I see this song as a bridge in John Mayer’s style. It is the beginning of what I see as being his ‘new style’ that developed after Continuum. Even the songs on Continuum have a tendency to be a lot more down-tempo than his early records; still there is an affinity for the ideas of Gospel and Soul that still lingers on this record. The way John handles these slower songs with such immense security gives this record an understated and yet moving vitality. This song is clearly not intended to be a catchy radio single, yet John’s fans have a devotion to this song that is unmistakable. I think part of the reason is because there is a genuine sincerity and vulnerability to the subject matter. John does many things well, but I don’t think he doesn’t have a gift for writing outside himself. Anything you hear in his songs is clearly about him and his life. That’s part of what makes this song so disarming. He’s clearly not trying to flatter himself with a catchy hook or a display of seductive storytelling. It’s a song about coping with pain, and the style is one that could only belong to John.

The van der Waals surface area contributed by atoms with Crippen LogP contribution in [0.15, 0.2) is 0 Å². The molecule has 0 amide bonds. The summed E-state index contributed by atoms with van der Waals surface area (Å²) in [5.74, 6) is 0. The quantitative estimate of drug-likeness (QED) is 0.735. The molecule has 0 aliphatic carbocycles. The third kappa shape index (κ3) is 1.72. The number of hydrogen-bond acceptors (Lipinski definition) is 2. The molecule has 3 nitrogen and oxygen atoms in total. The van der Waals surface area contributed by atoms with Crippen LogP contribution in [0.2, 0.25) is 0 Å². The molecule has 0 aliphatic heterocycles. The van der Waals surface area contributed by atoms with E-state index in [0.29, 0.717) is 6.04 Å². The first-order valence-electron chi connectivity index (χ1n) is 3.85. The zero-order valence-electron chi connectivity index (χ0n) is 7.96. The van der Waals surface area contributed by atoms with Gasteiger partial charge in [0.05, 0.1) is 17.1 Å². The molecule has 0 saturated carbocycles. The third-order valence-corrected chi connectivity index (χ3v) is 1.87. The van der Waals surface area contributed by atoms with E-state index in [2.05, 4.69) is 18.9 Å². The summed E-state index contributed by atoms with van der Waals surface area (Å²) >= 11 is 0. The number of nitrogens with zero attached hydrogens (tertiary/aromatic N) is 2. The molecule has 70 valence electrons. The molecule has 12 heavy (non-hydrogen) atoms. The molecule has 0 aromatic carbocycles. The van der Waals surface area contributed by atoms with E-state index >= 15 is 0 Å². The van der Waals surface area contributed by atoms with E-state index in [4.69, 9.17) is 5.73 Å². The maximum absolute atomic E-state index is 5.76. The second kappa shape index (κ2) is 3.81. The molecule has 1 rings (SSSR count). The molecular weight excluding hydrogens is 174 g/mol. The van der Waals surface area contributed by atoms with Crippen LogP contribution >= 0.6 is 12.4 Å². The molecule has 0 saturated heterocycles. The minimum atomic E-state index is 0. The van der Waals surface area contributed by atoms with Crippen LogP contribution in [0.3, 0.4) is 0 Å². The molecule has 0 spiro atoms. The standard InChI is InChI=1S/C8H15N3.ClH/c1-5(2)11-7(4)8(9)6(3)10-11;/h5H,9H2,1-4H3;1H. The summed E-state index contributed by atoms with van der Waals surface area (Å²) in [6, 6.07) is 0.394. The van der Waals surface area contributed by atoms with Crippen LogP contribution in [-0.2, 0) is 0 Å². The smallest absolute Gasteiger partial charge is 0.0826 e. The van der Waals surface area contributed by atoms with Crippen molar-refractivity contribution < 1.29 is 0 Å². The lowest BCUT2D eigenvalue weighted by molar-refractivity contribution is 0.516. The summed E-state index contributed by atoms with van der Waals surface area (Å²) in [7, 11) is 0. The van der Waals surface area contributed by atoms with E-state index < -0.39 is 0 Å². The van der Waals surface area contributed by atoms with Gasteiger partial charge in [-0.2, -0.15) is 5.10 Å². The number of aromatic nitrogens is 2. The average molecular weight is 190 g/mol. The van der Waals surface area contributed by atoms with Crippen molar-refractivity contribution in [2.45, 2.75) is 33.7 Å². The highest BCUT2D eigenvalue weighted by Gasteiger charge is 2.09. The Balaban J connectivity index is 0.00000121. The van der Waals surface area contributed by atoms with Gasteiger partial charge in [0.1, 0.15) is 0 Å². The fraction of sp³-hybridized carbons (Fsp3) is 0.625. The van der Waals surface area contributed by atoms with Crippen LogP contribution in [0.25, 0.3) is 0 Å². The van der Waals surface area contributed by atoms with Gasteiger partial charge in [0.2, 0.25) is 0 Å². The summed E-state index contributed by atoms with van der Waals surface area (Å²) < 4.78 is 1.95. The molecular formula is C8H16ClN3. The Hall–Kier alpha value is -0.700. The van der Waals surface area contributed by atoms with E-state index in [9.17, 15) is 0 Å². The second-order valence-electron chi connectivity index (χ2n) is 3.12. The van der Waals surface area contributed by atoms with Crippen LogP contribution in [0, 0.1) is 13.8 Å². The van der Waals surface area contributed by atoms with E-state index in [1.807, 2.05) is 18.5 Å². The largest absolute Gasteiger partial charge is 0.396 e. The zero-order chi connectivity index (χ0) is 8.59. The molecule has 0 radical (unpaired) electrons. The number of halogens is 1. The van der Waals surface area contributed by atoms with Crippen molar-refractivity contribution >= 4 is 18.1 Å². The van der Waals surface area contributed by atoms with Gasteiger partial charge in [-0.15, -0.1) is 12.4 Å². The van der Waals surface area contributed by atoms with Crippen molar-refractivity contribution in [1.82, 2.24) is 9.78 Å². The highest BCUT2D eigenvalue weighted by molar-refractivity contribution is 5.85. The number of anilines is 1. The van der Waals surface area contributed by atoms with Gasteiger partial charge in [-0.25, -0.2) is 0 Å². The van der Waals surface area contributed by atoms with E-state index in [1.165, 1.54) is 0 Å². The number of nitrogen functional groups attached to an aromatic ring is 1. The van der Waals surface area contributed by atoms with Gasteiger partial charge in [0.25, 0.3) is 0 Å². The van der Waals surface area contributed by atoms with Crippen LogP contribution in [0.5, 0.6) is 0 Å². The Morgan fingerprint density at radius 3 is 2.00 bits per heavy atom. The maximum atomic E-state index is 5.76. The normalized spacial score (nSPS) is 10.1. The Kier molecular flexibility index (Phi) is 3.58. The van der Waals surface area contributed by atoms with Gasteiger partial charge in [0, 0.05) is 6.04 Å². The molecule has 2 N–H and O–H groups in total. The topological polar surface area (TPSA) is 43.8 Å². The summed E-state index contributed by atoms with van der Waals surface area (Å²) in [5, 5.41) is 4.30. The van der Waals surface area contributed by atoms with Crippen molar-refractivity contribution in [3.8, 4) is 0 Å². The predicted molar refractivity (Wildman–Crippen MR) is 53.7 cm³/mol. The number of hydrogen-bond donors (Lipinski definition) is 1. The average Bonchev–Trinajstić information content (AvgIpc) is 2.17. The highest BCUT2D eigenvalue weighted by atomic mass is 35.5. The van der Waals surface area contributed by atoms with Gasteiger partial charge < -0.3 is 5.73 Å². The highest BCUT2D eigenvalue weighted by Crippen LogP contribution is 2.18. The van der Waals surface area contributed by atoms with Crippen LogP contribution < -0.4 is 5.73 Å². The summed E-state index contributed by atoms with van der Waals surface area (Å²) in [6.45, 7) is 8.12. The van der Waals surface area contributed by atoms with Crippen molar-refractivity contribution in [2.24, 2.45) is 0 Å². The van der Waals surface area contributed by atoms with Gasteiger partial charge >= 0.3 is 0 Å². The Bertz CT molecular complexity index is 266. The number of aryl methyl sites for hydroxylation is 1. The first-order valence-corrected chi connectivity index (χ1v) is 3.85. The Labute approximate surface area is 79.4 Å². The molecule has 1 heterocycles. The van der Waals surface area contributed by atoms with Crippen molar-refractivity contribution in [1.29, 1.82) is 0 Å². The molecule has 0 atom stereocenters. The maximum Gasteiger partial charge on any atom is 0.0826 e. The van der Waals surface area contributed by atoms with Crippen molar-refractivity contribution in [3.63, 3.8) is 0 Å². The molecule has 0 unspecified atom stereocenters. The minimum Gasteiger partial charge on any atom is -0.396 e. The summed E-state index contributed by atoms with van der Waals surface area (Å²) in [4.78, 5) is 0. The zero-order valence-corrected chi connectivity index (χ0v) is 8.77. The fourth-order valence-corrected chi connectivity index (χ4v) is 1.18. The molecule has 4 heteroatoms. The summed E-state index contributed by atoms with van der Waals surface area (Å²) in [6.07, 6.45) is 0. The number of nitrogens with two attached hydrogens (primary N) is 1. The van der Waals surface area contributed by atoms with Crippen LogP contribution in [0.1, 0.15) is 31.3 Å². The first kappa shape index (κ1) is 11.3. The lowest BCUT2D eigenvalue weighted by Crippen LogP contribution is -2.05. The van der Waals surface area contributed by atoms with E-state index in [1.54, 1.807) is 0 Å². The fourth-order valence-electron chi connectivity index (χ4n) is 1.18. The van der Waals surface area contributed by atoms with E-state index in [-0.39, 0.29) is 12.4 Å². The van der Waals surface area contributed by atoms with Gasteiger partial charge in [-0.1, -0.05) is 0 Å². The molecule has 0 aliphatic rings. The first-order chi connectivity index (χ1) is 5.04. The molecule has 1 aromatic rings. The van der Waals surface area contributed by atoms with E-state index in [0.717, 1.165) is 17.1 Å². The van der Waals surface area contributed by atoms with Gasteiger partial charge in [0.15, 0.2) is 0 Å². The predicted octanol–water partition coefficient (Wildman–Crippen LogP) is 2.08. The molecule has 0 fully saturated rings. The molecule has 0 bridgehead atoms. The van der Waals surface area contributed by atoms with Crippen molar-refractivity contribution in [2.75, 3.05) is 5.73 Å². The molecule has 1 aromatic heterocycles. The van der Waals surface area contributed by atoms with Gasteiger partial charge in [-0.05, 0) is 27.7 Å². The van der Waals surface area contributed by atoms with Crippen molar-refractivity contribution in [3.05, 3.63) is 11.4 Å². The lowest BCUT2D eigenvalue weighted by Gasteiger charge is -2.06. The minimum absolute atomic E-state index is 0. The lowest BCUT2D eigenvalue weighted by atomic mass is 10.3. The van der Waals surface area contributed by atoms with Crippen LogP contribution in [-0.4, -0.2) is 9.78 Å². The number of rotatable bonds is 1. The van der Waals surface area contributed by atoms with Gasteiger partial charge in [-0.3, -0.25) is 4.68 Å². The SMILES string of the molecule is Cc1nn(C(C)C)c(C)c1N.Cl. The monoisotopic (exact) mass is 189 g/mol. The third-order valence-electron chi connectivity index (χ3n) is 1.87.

In the Stop This Train guitar lesson, I think of this as being a more advanced ¼ note groove song. It fits the tempo profile of most quarter note groove songs, but the demands of the intricate fingerpicking are a marker that can’t be missed. There is some twisty arpeggiation in the accompaniment, and there’s a tricky bit where you have to sing the melody while you are playing it in the guitar part. That’s a little tricky. I suppose it would be trickier if you had to play one melody and sing another….oh wait, variation after the bridge. Yeah we’ve come full circle to “Oh crap this is a tricky tune.” It’s not the trickiest we will encounter, but we’ve officially crossed the line from playing helper tunes into the land of ‘genuinely impress people with your skill’ songs.